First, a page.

Posts made in April, 2013

The Scorpio Races review

The Scorpio Races review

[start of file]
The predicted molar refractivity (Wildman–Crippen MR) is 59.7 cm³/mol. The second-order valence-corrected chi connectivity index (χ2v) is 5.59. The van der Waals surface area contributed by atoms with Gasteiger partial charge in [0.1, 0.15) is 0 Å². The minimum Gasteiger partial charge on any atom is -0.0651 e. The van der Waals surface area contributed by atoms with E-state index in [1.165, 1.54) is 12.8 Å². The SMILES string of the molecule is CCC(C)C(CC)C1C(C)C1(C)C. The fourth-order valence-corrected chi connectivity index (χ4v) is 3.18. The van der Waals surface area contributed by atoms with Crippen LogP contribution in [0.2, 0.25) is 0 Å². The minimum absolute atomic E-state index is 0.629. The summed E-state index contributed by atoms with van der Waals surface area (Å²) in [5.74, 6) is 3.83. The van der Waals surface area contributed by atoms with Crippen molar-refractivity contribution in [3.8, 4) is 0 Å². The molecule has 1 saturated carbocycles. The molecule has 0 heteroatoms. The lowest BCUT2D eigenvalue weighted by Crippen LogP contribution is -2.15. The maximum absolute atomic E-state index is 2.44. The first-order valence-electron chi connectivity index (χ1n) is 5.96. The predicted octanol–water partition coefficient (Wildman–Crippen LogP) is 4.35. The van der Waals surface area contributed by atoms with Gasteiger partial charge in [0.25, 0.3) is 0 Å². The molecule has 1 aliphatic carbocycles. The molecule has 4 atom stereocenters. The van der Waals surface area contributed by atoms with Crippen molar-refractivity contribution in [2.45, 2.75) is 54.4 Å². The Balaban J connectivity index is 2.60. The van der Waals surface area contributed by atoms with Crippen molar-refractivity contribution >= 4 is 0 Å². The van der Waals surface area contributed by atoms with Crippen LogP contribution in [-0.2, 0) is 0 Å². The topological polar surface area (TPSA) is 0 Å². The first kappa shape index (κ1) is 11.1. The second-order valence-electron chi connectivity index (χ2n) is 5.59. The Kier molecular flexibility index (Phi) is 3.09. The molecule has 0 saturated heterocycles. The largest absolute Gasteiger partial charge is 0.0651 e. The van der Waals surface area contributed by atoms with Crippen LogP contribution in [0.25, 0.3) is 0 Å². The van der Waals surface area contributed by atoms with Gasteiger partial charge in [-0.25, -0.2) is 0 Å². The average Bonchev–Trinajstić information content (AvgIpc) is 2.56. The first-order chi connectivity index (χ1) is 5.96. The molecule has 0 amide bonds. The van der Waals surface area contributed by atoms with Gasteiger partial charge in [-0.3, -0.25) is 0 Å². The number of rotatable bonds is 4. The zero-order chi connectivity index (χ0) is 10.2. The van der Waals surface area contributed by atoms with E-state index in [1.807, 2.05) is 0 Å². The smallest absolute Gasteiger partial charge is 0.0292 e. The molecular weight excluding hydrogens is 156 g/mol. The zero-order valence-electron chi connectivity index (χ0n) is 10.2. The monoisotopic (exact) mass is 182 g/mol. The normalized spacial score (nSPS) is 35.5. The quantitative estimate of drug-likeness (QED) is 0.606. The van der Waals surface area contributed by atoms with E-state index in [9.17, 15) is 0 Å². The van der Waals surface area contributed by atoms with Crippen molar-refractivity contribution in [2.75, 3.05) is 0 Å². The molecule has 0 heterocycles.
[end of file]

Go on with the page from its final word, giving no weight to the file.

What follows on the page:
The Scorpio Races by Maggie Stiefvater is an absolutely beautiful book masquerading as young adult literature.  I mean that as a compliment.  Her arrangement of words is a thing of beauty.  As a writer, it can both inspire and irritate as you envy over the simple ways she paints the watercolor scene in black and white (or sepia if you have chosen to set your e-reader that way). For the purpose of this blog, I’m not going to focus so much on the things like word choice, sentence structure, or syntax.  These are style issues that are personal and develop over time and with practice.  Instead, I’m going to focus on particulars within the book that I believe every writer can incorporate to improve his/her writing and chances of getting published. Structure The book is written in first person present tense (fpp).  Common in many YA books, and I really like this  as it removes all the barriers.  Third person POV places a narrator in the way.  Past tense can create distance since the reader feels like someone is telling what already happened.  With fpp, you are the character and you are there now.  Whatever the character is experiencing the reader does too–as it’s happening. The all critical first line sets the mood and sucks the reader in: It is the first day of November and so, today, someone will die.  Right away, the reader wants to know:  What happens in November that kills people?  As a writer you might be able to get away with that meandering chapter that paints the scenery and builds suspense along the way, but I think the truth of it is: You can only get away with it if you are a proven author who the publisher believes the readers will trust enough to put up with your meandering. –and– The readers do in fact trust you to get wherever “there” is. Bottom line for me is: I’m not a published well known author.  I should probably stick close to convention.  I’m not saying it can’t be done, but there are simply too many agents/publishers who preach this concept to ignore. Characters She establishes the character’s voices right away, doing what I think is quite difficult to do—she creates a “loner” character that readers want to know more about in Sean Kendrick. I am wretchedly attached to creating loner characters—orphaned, isolated, wall flowers.  These...

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